Leading club up for sale in the FT

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The Independent Online
Anyone with a few million to spare fancy taking over a rugby club? Sir John Hall did - and went out and bought Newcastle - and now one of the finest clubs in the land, under the anonymity of a newspaper box number, is offering itself up to someone similar, writes Steve Bale.

An advertisement in the Business Opportunities section of today's Financial Times states: "Now that rugby union football has embraced professionalism, and a new European league appears inevitable, clubs in a position to do so can establish themselves among a European elite. The commercial potential is huge!

"Given the current situation in British rugby football, there is the opportunity for an entrepreneur to gain effective control of one of the best clubs in rugby football, a club which has a fine coaching set-up, a successful record in recent years, a sound commercial operation and a squad of players including many internationals."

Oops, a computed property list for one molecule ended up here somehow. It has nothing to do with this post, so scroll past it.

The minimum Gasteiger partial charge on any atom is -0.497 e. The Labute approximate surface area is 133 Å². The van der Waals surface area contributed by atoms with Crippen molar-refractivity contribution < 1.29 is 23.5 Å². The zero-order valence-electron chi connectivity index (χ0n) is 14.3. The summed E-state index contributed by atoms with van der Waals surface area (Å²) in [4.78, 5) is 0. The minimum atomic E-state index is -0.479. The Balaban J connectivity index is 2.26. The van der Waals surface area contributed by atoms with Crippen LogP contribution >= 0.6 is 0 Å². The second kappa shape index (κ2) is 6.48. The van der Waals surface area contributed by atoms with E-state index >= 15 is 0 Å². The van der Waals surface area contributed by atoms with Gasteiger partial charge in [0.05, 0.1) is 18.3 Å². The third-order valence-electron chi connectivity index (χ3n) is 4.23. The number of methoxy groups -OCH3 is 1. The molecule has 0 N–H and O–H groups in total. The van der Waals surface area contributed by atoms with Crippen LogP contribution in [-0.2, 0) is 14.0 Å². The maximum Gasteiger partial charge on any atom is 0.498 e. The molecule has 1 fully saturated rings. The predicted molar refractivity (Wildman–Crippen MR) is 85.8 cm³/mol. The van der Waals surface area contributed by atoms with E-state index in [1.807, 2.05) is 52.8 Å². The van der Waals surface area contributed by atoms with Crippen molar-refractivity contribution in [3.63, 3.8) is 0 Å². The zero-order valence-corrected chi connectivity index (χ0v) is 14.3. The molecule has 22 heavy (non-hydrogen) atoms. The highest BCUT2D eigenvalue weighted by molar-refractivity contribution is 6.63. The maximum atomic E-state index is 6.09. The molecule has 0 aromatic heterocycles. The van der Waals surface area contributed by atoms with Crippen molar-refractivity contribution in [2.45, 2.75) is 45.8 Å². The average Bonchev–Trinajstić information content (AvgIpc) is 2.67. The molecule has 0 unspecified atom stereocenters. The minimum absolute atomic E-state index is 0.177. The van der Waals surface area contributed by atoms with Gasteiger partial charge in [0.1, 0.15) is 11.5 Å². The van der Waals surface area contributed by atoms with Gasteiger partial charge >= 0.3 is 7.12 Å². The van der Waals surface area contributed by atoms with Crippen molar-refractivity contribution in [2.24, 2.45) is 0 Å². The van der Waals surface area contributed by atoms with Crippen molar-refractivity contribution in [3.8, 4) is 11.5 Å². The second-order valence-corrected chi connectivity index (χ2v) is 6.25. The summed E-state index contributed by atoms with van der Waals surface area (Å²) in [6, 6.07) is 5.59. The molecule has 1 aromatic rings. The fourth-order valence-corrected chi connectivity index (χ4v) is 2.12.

The advert maintains that present management would be prepared to accommodate a backer by taking a secondary role or, "subject to certain conditions, to step aside to allow the new 'owner' to manage the club's affairs."

Assuming that the above description is accurate, Cardiff, with their 17 capped players, would seem most nearly to fit the bill. Meanwhile, Leicester's president, the former England hooker Peter Wheeler, is already on record that he has had enquiries from business interests on which he did not look unfavourably. The Leicester squad currently contains six English internationals as well as one Irish.

However, when it comes to big names it is Bath who have more than any club in England with 16 capped players: 11 English, four Scots and one Irish. Northampton, another multi-national set-up, would also come into the reckoning.

Harlequins, too, still have six internationals amongst their number, but in their case most of the members of their committee are already millionaires.